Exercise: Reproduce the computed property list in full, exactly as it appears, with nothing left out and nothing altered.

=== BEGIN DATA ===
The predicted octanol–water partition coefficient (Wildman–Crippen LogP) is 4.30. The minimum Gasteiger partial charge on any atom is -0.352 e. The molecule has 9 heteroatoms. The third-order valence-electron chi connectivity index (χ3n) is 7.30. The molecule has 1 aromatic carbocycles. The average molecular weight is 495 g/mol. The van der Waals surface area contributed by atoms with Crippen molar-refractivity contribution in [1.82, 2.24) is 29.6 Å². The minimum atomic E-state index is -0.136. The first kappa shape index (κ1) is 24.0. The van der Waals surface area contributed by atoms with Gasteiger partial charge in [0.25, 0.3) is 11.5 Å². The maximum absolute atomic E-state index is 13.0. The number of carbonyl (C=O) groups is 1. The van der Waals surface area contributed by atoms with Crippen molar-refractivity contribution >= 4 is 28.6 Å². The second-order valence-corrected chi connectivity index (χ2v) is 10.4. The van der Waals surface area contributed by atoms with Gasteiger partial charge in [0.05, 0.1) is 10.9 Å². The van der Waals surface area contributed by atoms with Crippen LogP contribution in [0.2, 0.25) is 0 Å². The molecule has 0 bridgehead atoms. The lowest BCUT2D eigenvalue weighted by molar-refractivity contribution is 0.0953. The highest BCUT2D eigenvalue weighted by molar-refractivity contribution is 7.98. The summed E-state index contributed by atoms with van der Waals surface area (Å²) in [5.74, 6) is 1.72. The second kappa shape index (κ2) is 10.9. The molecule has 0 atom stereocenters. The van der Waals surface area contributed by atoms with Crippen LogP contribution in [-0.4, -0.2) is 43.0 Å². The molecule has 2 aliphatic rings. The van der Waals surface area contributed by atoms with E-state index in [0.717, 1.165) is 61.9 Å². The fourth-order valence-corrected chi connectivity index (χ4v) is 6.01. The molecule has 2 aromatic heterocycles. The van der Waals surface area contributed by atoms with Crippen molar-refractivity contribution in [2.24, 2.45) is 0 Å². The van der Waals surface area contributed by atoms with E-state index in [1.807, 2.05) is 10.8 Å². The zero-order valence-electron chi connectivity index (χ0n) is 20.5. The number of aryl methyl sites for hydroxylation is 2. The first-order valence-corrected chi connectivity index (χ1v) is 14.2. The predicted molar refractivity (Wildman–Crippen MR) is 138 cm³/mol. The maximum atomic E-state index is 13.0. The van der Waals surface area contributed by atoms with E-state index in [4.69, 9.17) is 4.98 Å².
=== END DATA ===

The predicted octanol–water partition coefficient (Wildman–Crippen LogP) is 4.30. The minimum Gasteiger partial charge on any atom is -0.352 e. The molecule has 9 heteroatoms. The third-order valence-electron chi connectivity index (χ3n) is 7.30. The molecule has 1 aromatic carbocycles. The average molecular weight is 495 g/mol. The van der Waals surface area contributed by atoms with Crippen molar-refractivity contribution in [1.82, 2.24) is 29.6 Å². The minimum atomic E-state index is -0.136. The first kappa shape index (κ1) is 24.0. The van der Waals surface area contributed by atoms with Gasteiger partial charge in [0.25, 0.3) is 11.5 Å². The maximum absolute atomic E-state index is 13.0. The number of carbonyl (C=O) groups is 1. The van der Waals surface area contributed by atoms with Crippen molar-refractivity contribution >= 4 is 28.6 Å². The second-order valence-corrected chi connectivity index (χ2v) is 10.4. The van der Waals surface area contributed by atoms with Gasteiger partial charge in [0.05, 0.1) is 10.9 Å². The van der Waals surface area contributed by atoms with Crippen LogP contribution in [0.2, 0.25) is 0 Å². The molecule has 0 bridgehead atoms. The lowest BCUT2D eigenvalue weighted by molar-refractivity contribution is 0.0953. The highest BCUT2D eigenvalue weighted by molar-refractivity contribution is 7.98. The summed E-state index contributed by atoms with van der Waals surface area (Å²) in [5.74, 6) is 1.72. The second kappa shape index (κ2) is 10.9. The molecule has 0 atom stereocenters. The van der Waals surface area contributed by atoms with Crippen LogP contribution in [-0.4, -0.2) is 43.0 Å². The molecule has 2 aliphatic rings. The van der Waals surface area contributed by atoms with E-state index in [0.717, 1.165) is 61.9 Å². The fourth-order valence-corrected chi connectivity index (χ4v) is 6.01. The molecule has 2 aromatic heterocycles. The van der Waals surface area contributed by atoms with Crippen molar-refractivity contribution in [2.24, 2.45) is 0 Å². The van der Waals surface area contributed by atoms with E-state index in [1.807, 2.05) is 10.8 Å². The zero-order valence-electron chi connectivity index (χ0n) is 20.5. The number of aryl methyl sites for hydroxylation is 2. The first-order valence-corrected chi connectivity index (χ1v) is 14.2. The predicted molar refractivity (Wildman–Crippen MR) is 138 cm³/mol. The maximum atomic E-state index is 13.0. The van der Waals surface area contributed by atoms with E-state index in [4.69, 9.17) is 4.98 Å².